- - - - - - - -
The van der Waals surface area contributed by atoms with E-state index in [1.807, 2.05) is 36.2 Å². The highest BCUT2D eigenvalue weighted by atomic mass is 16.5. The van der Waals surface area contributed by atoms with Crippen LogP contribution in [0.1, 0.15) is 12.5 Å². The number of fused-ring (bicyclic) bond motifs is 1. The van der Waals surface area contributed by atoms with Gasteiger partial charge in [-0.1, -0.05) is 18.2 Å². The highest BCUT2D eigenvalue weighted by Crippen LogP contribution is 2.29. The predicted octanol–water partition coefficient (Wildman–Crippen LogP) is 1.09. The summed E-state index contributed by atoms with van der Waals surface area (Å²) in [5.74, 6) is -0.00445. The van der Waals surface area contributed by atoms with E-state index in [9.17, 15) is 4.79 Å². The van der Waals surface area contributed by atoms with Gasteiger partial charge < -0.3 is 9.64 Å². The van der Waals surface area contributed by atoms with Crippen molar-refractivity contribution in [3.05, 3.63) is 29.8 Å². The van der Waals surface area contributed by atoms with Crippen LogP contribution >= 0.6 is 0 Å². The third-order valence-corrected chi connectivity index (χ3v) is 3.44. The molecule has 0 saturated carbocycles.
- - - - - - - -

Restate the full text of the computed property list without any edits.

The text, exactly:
The van der Waals surface area contributed by atoms with E-state index in [1.807, 2.05) is 36.2 Å². The highest BCUT2D eigenvalue weighted by atomic mass is 16.5. The van der Waals surface area contributed by atoms with Crippen LogP contribution in [0.1, 0.15) is 12.5 Å². The number of fused-ring (bicyclic) bond motifs is 1. The van der Waals surface area contributed by atoms with Gasteiger partial charge in [-0.1, -0.05) is 18.2 Å². The highest BCUT2D eigenvalue weighted by Crippen LogP contribution is 2.29. The predicted octanol–water partition coefficient (Wildman–Crippen LogP) is 1.09. The summed E-state index contributed by atoms with van der Waals surface area (Å²) in [5.74, 6) is -0.00445. The van der Waals surface area contributed by atoms with E-state index in [9.17, 15) is 4.79 Å². The van der Waals surface area contributed by atoms with Gasteiger partial charge < -0.3 is 9.64 Å². The van der Waals surface area contributed by atoms with Crippen molar-refractivity contribution in [3.05, 3.63) is 29.8 Å². The van der Waals surface area contributed by atoms with Crippen LogP contribution >= 0.6 is 0 Å². The third-order valence-corrected chi connectivity index (χ3v) is 3.44. The molecule has 0 saturated carbocycles.